Instead, the 1961 architectural creation of the Bain & Overturf firm more than likely has a date with the wrecking ball in a year or so. CHS reported on the development plan for twin six-story mixed-use apartment buildings to rise on the Bonney Watson properties adjacent Cal Anderson Park. November will bring the project’s first design review. A required assessment of the squat, blocky building’s potential as a historical landmark is now also on the calendar:
Landmarks Preservation Board: nomination of Bonney-Watson Funeral Home for landmark status
As we’ve noted about past seemingly doomed but requisite landmarks reviews, even if it can’t save the building, the documentation can help save the history. The nomination packet, embedded below, for the Bonney Watson mortuary is a worthwhile read:
1894 Seattle Topographic map with illustration of ridge (USGS via ArcGIS)
City landmark apartments by Fred Anhalt at 1014 E Roy and 1005 E Roy (Rob Ketcherside)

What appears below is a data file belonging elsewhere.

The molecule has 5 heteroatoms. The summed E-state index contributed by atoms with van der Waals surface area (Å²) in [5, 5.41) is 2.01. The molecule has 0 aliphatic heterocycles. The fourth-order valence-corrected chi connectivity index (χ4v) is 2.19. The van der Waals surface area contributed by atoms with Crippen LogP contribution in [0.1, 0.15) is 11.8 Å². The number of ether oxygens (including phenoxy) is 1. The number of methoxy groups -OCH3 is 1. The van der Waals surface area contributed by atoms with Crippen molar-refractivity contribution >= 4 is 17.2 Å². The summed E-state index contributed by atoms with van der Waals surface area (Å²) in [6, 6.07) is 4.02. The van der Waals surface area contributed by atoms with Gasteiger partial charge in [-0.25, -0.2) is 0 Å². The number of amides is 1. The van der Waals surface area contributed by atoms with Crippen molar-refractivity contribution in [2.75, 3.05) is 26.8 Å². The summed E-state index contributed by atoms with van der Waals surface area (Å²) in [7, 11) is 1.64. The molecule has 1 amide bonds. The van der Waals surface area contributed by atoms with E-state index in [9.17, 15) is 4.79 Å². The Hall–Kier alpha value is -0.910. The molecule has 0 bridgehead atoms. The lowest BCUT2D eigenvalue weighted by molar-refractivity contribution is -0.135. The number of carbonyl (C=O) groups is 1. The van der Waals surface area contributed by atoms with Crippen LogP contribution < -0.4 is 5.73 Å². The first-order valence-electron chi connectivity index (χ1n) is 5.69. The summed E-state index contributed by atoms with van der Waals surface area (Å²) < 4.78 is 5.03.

The Rainier Chapter (Seattle) of the Daughters of the American Revolution are headquartered in this replica of Mount Vernon on Roy Street.
I dug a bit in Archive.org’s Wayback Machine and was surprised to find that CHS started in January 2006 as a Blogspot. That first recording captured a microcosm of Justin’s neighborhood writing: a hair salon review, a couple of restaurant reviews, a warning of an upcoming moth spray, and a lamentation on the loss of an old, dependable haunt. As you know, this was a formula that he looped through a few hundred thousand times over the next 11 years.
While Justin was developing CHS from a hobby blog into a life-sucking addiction, geologist David B. Williams was basking in the afterglow of the publication of his first book about Seattle: 2005’s The Street-Smart Naturalist.
One reader of the book let it all hang out in a brief Seattle Public Library review of Street-Smart Naturalist: “Everyone in Seattle should read this engaging and insightful book about how nature and the wild still exist within city limits, and that we are part of it.”